18 April 2024

What is Alternative Dispute Resolution (ADR) in NZ?



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Details what ADR is & outlines the 3 common alternative dispute resolution methods in New Zealand.
New Zealand Litigation, Mediation & Arbitration
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If you are in a commercial dispute with another person or business, you may be considering going to court. However, litigation can be expensive, time-consuming and inappropriate for your particular concern. Instead, you may wish to consider using alternative dispute resolution. This article will detail what alternative dispute resolution (ADR) is and outline the three common alternative dispute resolution methods in New Zealand.

Definition of Alternative Dispute Resolution

Alternative dispute resolution is any method of  resolving disputes or conflicts that does not involve going to court or litigation. The method that you choose to take will depend on:

  • your desired costs;
  • the amount of time you wish to spend;
  • the confidential nature of your dispute;
  • the nature of the relationship you have with the other party or parties involved; and
  • your desired outcome. 

The most common ADR processes are:

  • negotiation;
  • mediation; and
  • arbitration. 

The key matters that distinguish these forms of dispute resolution are whether:

  • you and the other party, or parties, control the process and outcome;
  • a neutral third party assist you in achieving the outcome; or
  • a neutral third party imposes a decision. 


Negotiation is a dispute resolution process in which parties or their representatives communicate and work together to reach a conclusion or agreement. This means that only you and the other party are involved, being responsible for the entire negotiation process. Since negotiations are highly flexible, the parties will usually decide on a method or process they will follow beforehand.

The key elements of the negotiation process are:

  • the parties themselves decide the outcome;
  • it can be as fast, cost-effective and informal as the parties wish it to be; and
  • there is an endless amount of flexibility regarding its procedural requirements as the parties themselves conduct it.  

Negotiation is typically the first step in dispute resolution intervention. After engaging in a negotiation, it is common for parties to move on to another form of dispute resolution. However, you must remember that negotiations are largely unstructured and consider whether your relationship with the other party will benefit from this style of resolving disputes.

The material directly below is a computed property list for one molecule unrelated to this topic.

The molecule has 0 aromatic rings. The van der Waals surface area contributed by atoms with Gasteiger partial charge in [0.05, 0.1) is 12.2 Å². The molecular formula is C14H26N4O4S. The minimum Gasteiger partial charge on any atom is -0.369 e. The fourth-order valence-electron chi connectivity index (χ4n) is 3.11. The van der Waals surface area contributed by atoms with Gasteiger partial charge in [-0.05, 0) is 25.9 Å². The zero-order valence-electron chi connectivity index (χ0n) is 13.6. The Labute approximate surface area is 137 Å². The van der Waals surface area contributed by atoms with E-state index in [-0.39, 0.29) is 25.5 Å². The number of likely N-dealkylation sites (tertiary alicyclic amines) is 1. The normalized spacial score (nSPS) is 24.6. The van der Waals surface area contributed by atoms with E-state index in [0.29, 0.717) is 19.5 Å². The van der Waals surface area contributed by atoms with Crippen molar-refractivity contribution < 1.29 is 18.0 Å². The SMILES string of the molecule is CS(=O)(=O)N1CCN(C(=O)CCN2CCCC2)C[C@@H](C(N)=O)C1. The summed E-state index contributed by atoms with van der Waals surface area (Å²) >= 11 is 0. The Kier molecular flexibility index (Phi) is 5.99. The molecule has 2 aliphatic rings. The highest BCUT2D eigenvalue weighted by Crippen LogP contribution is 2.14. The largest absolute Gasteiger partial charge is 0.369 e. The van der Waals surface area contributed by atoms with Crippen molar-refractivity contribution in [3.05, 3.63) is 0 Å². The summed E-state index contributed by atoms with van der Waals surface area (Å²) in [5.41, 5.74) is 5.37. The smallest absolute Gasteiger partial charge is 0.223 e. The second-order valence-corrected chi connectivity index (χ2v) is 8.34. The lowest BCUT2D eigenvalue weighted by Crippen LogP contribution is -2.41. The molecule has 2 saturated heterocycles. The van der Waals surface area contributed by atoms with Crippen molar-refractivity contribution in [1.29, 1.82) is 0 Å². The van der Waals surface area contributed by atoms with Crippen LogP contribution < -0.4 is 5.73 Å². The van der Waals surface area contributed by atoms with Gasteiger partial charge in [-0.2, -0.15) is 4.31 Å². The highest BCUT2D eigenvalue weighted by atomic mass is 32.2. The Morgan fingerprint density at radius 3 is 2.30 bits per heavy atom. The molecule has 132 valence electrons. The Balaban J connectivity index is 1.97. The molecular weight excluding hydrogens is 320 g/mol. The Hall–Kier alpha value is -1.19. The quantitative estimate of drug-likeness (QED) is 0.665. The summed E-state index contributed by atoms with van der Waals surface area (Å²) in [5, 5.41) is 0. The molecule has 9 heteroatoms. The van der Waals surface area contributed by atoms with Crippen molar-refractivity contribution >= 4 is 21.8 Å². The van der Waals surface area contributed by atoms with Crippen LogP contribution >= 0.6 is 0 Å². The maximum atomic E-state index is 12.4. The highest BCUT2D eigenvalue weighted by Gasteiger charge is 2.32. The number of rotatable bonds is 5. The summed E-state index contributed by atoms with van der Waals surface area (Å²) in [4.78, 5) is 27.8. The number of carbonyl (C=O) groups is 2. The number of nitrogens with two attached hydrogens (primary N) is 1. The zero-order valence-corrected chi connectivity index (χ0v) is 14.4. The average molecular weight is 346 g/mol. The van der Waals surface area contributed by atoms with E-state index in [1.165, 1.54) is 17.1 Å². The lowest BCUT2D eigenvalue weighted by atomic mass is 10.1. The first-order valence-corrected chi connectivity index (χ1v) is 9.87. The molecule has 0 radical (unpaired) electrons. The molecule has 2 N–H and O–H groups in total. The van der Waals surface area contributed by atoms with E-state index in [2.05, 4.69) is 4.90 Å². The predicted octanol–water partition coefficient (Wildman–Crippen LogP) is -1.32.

Mediation is a dispute resolution process where a neutral third party (a mediator) facilitates the negotiation between conflicting parties. In short, the mediator's role is to assist you with resolving your dispute. 

You can consider mediation as the middle ground between negotiations and arbitration. You are assisted by the mediator in making their own decisions and agreements instead of having a decision imposed or being left unfacilitated. The mediator will help you and the other party in:

  • defining issues;
  • drawing out relevant information;
  • exploring potential settlement options; and
  • negotiating a final, mutually beneficial settlement agreement. 

Once parties resolve their dispute, the mediator will draft a written agreement that outlines the mediation process's outcomes and resolutions. This document is known as a mediated agreement.

The key elements of the mediation process are:

  • a neutral third party facilitates the outcome;
  • it is relatively informal and both consensual and confidential; and
  • the parties can negotiate flexible solutions that do not conform with any specific legal or general guidelines. 

Employment-related disputes typically utilise mediation processes. 


Arbitration refers to a dispute resolution method in which conflicting parties agree for a neutral third party (an arbitrator) to come to a final resolution of the dispute. 

It is a contractual method of dispute resolution. The arbitrator has the authority to make a binding and enforceable decision due to an agreement reached between the parties. The key elements of the arbitration process are:

  • a neutral third party decides the outcome;
  • Some similarities to the court process, such as involving evidence, calling witnesses and presenting legal arguments; and
  • there is a large amount of flexibility as to its procedural requirements. 

The commercial sector typically uses arbitration.

Key Takeaways

Using the court system is not the only way to resolve conflicts in New Zealand. Instead, you may wish to use an alternative method to resolve your case. The most common forms of dispute resolution processes are:

  • negotiation;
  • arbitration; and
  • mediation. 

What process, or processes, you decide to choose will depend on your desired outcome, timeframes, the presence of a third party and your available resources. 

Frequently Asked Questions

What is alternative dispute resolution?

Alternative dispute resolution refers to any method of resolving disputes or conflicts that do not involve going to court or litigation.

What are the types of alternative dispute resolution?

The most common types of ADR are negotiation, arbitration and mediation.

Is alternative dispute resolution effective?

Alternative dispute resolution can be beneficial if done correctly. At times, ADR will be more appropriate than litigation, as it is typically more cost-effective, flexible and less time-consuming.

Why is alternative dispute resolution important?

ADR is important because it provides conflicting parties with more options to resolve their conflict.

The content of this article is intended to provide a general guide to the subject matter. Specialist advice should be sought about your specific circumstances.

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